It’s a bit chilly in here…

When we write we always try to convey our stories using not just what is seen, but what is experienced by the other senses, the sounds of the waves or the wind in the trees, the taste of the fog or stream from a volcanic vent, the smell of the air of a new place as you step out of the aeroplane door, the feel of the grasses on your skin as you walk through a meadow or the coat of a creature stroke… All of these add depth to our descriptions, and make the scenes we are trying to depict vivid.

However there are other senses we experience which might be linked to the five, for example the feeling of heat or cold… this is known as thermoception. We are unconsciously aware of it all the time, adjusting the temperature to what is comfortable almost without thinking about it – opening or closing windows, undoing or doing up buttons, putting on or taking off hats, scarves, woolly socks… But do we get our characters to do these things – or do we just describe them as feeling warm or cool – maybe adding details about the weather?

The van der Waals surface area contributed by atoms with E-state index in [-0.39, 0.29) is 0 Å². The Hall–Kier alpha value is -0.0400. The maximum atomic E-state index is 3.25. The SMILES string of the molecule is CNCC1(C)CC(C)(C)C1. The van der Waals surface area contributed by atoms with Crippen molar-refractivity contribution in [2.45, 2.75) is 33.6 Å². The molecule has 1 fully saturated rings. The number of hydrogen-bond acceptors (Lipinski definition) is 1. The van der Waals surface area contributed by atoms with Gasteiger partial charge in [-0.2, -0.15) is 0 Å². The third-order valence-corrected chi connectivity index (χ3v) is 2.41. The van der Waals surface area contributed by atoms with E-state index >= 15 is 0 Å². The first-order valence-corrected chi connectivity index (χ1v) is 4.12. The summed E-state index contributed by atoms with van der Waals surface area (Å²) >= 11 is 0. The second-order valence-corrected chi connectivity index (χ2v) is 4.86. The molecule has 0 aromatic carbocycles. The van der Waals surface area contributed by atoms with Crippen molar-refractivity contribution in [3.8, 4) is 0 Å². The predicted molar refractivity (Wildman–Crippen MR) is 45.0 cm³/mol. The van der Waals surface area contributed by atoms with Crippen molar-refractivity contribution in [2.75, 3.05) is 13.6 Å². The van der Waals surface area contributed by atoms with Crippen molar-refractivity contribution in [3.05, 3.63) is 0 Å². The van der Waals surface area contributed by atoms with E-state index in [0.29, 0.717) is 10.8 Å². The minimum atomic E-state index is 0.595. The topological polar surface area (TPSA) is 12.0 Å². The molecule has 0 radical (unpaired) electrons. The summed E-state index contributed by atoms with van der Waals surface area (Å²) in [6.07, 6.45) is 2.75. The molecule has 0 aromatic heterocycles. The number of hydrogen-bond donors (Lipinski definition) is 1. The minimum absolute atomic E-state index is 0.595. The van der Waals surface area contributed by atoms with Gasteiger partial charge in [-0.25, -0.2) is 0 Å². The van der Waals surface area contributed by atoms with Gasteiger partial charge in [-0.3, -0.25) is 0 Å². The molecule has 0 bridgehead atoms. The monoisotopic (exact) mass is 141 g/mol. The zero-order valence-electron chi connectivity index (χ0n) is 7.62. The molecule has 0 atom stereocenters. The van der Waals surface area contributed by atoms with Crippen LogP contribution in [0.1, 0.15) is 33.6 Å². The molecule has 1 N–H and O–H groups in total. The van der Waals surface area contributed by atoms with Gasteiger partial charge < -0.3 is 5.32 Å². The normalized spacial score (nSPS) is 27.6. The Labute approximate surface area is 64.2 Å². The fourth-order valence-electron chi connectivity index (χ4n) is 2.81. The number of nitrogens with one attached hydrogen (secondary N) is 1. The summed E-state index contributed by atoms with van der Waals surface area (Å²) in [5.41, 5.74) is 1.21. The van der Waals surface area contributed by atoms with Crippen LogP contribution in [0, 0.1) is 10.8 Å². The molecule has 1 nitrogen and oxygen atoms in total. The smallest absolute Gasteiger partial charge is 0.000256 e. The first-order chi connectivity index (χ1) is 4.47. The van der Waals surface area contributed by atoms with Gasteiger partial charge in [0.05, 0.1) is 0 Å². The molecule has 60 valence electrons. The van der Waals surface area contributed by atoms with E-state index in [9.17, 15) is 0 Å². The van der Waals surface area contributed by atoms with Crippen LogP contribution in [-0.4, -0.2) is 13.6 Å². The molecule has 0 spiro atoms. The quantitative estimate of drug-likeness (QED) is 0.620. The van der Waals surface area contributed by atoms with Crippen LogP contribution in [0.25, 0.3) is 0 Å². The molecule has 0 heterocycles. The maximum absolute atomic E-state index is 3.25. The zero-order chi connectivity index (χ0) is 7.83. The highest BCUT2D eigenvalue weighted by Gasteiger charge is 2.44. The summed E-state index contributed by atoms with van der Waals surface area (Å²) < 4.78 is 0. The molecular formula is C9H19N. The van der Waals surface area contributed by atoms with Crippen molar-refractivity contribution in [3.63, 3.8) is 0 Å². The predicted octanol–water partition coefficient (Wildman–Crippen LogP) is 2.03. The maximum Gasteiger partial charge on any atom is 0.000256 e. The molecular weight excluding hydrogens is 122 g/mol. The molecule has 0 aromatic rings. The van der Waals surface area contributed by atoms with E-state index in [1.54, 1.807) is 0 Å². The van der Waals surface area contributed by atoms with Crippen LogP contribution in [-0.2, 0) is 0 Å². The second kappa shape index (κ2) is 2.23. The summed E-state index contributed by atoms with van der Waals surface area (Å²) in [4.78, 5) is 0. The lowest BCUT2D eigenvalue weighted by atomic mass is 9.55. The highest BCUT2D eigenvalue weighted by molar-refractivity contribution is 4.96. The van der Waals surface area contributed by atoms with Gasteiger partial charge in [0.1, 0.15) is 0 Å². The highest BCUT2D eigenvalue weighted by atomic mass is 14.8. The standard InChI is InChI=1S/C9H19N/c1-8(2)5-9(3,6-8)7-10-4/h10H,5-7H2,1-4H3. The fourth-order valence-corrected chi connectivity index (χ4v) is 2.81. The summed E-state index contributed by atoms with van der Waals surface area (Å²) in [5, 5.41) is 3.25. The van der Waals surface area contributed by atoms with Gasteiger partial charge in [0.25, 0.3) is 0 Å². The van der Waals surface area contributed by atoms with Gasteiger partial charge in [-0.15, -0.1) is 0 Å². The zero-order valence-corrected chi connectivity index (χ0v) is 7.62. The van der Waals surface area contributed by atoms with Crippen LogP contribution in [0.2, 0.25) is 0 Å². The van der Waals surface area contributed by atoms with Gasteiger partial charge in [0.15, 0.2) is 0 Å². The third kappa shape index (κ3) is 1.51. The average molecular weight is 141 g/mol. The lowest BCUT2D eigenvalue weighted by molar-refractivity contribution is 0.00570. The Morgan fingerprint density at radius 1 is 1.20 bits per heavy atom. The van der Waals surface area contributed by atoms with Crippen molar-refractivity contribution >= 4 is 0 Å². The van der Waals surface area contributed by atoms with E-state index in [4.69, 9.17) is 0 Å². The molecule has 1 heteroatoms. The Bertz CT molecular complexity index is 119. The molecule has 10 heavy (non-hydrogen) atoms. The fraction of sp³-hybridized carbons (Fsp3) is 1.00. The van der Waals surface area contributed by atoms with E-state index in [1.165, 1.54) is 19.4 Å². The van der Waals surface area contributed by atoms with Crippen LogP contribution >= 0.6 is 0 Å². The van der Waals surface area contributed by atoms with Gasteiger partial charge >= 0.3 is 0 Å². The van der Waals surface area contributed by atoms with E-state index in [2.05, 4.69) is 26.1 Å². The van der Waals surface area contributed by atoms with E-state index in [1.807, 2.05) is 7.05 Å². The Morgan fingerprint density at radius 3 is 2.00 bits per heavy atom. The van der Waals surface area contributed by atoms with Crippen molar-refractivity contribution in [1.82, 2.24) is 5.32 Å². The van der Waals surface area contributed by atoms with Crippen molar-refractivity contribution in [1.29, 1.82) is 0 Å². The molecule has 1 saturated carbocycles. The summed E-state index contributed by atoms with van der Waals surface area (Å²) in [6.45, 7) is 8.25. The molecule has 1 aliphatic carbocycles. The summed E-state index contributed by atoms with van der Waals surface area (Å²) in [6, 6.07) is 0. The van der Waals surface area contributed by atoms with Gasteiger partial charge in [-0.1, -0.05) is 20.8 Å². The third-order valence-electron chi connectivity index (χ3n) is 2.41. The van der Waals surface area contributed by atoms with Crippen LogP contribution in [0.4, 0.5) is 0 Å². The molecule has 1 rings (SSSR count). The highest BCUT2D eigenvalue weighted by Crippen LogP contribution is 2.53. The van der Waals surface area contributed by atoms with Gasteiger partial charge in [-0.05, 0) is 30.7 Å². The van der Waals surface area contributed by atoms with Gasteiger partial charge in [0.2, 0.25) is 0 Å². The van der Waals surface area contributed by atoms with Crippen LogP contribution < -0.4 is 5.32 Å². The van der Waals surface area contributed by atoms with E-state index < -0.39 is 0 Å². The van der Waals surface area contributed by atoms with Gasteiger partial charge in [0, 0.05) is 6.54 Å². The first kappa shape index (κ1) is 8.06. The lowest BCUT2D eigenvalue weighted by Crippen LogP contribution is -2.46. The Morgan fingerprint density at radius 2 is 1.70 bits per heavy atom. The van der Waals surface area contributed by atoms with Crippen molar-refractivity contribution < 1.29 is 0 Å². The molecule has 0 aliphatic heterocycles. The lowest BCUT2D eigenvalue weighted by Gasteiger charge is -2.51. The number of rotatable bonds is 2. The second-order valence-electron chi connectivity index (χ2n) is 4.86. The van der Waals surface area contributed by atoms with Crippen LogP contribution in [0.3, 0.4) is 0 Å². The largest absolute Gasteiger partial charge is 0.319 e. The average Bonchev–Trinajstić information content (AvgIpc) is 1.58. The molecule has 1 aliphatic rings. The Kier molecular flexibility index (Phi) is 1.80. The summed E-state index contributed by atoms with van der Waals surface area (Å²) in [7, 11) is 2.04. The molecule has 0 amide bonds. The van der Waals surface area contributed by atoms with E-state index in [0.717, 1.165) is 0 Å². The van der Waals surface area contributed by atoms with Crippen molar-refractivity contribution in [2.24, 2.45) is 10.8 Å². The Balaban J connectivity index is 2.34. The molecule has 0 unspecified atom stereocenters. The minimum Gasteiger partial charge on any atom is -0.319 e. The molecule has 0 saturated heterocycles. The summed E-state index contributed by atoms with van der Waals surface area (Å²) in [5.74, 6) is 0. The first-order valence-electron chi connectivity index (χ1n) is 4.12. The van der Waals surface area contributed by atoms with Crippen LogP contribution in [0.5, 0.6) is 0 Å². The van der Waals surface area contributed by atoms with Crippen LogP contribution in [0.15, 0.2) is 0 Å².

I admit it’s something I’ve not really properly thought about; however, without going to ridiculous extremes, I am going to try to bring this extra sense into my writing… I might try a little exercise where I write something specifically to try this… Recently I have had a character without a story, Gus, going walking on his own; so far there have been maybe half a dozen disconnected scenes, but I am beginning to feel a narrative coming on! As I pursue this I am going to consciously think about  thermoception and see if I can convey what Gus is experiencing as he wanders by the sea – possibly with an on-shore wind or a change in temperature as the tide turns…



  1. David Lewis

    Aldous Huxley solved the problem with the feelies in Brave New World. I had a similar experience years ago when I tried LSD. Huxley died of an overdose of LSD and his last words were Why? then Why not? That’s the way I’m going to check out.

    Liked by 1 person

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